You might think that centuries of childcare would give women some cred in the parenting department, but physician William Cadogan knew better, and ushered in a "No Moms Allowed" mini-trend in 18th century parenting. In 1747's "An Essay Upon Nursing, and the Management of Children, from Their Birth to Three Years of Age," Cadogan scolded, "this Business [of childrearing] has been too long fatally left to the Management of Women, who cannot be supposed to have a proper Knowledge to fit them for such a Task." According to Cadogan, successful childrearing was based on "Philosophic Knowledge of Nature, to be acquired only through learned Observation and Experience." Men, of course, could handle such advanced thinking, while women's puny brains and "old superstitions" (like nursing and swaddling), made them incapable of successfully raising children. Fathers were to use their innate powers of reason to produce rational children. This trend was out by the end of the century, when experts generously granted mothers and their "feminine instinct and sensitivity" the power to "shape their children's souls," according to Raising America: Experts, Parents, and a Century of Advice About Children.

  • The Victorian Era: Using Morphine to Reduce Colic and Teething 6 of 9
    Mrs.-Winslows-Soothing-Syrup

    Worried about giving your sick child that fever-reducer? As long as you're not doling out Mrs. Winslow's Soothing Syrup, you're doing just fine. Branded a miracle cure for colic and teething, the "miracle" actually came from a very special ingredient: morphine. The Victorian era also suggested doling out spoonfuls of Laudanum (a painkiller/sleeping-aid/tranquilizer made of 10% opium and 90% alcohol) to infants for a variety of ailments (or just to assure a long night's sleep?).

  • The 19th Century: Dipping Kids in the Sink to Treat Croup 7 of 9
    Mustard.Ointment.1938

    If a pharmaceutical-grade opiate wasn't available, 19th-century parents could opt for holistic cures, like this 1873 recipe for treating croup from T.J. Ritter's Mother's Remedies Over One Thousand Tried and Tested Remedies from Mothers of the United States and Canada: Children would be placed in a hot bath up to their necks, and an emetic (a vomit inducer) would be administered. Parents would apply a mustard plaster around their sick child's neck, and the plaster would remain on the child as long as he or she could bear it. If the doctor was late to arrive, they'd make a powder, to be applied every 20-30 minutes for relief: "Mix 6 grains of calomel, one grain of tartar emetic, and 15 grains of powdered sugar loaf together, and give every 20-30 minutes until there is relief." Simple!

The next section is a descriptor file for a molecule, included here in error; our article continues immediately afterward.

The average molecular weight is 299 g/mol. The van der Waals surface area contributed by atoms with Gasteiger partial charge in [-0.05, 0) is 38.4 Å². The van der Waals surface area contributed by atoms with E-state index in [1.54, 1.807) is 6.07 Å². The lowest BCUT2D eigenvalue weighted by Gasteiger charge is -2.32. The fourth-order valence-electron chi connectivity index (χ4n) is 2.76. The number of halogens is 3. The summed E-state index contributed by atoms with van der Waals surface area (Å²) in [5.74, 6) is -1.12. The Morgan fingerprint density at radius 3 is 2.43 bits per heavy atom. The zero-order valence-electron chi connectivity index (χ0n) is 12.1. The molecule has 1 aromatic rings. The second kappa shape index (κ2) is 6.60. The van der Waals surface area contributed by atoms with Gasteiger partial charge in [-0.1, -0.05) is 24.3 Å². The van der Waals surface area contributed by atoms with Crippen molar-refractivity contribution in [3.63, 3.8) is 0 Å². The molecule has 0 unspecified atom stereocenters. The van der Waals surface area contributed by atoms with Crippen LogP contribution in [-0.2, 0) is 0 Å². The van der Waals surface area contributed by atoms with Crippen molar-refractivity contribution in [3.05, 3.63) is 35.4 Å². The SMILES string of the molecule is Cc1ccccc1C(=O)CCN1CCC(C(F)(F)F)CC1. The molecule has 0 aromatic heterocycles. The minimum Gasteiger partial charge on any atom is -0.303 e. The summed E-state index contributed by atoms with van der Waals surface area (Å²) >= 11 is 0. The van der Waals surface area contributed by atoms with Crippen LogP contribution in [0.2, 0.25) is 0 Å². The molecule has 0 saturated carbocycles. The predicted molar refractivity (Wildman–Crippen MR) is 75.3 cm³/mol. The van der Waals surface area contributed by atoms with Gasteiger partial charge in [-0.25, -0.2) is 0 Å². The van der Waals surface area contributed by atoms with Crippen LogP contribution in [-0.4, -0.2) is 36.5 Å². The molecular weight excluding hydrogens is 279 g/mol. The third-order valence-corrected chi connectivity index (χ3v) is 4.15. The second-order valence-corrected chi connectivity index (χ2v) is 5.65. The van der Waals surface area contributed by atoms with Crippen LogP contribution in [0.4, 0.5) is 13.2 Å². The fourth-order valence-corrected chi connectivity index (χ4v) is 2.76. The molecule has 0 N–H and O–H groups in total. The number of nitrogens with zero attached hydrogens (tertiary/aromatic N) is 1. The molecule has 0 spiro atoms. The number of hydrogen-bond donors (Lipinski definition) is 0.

• The Early 20th Century: Preventing Kids from Playing to Improve Their Posture 8 of 9
    posture

    Bad posture, bad character! The 20th century ushered in a new focus on children's posture, and parents were advised to look for the slightest slouch as a warning sign. According to Anxious Parents: A History Of Modern Childrearing In America, poor posture was a sign of poor character and emotional fragility, and responsible parents had a duty to correct "asymmetry" before a generation of hunchbacked juvenile delinquents took hold! To avoid the ominous slouch, responsible parents kept their children from outdoor games and strenuous activities, bought corrective clothing like the knickerbocker shoulder brace, and enrolled their children in posture courses. If the SATs, essays, and activities a kid needs to get into a good college seem overwhelming today, imagine if admission departments still considered an applicant's posture. Some elite colleges tested applicants on their posture as a part of the admissions process, and then offered graded posture training courses to correct what the parents could not.

  • The 1930s: Kenneling Kids in Cages 9 of 9
    Cage Baby

    Plopping the baby in the Pack 'n Play while you shower might make you feel guilty, but at least you're not suspending your child in a cage outside of your apartment window! In 1930s London, parents who longed for their babes to get fresh air without, you know, taking them for walks, began affixing kennels to their windows. Babies could crawl through the window and outdoors into metal cages. The 1922 patent, by Emma Read of Washington, read: "It is well known that a great many difficulties rise in raising, and properly housing babies and small children in crowded cities, that is to say from the health viewpoint. With these facts in view, it is the purpose of this invention to provide an article of manufacture for babies and young children, to be suspended upon the exterior of a building adjacent an open window, wherein the baby or young child may be placed." What could go wrong?

Tagged as: , , , , , , , , , , ,

Use a Facebook account to add a comment, subject to Facebook's Terms of Service and Privacy Policy. Your Facebook name, profile photo and other personal information you make public on Facebook (e.g., school, work, current city, age) will appear with your comment. Learn More.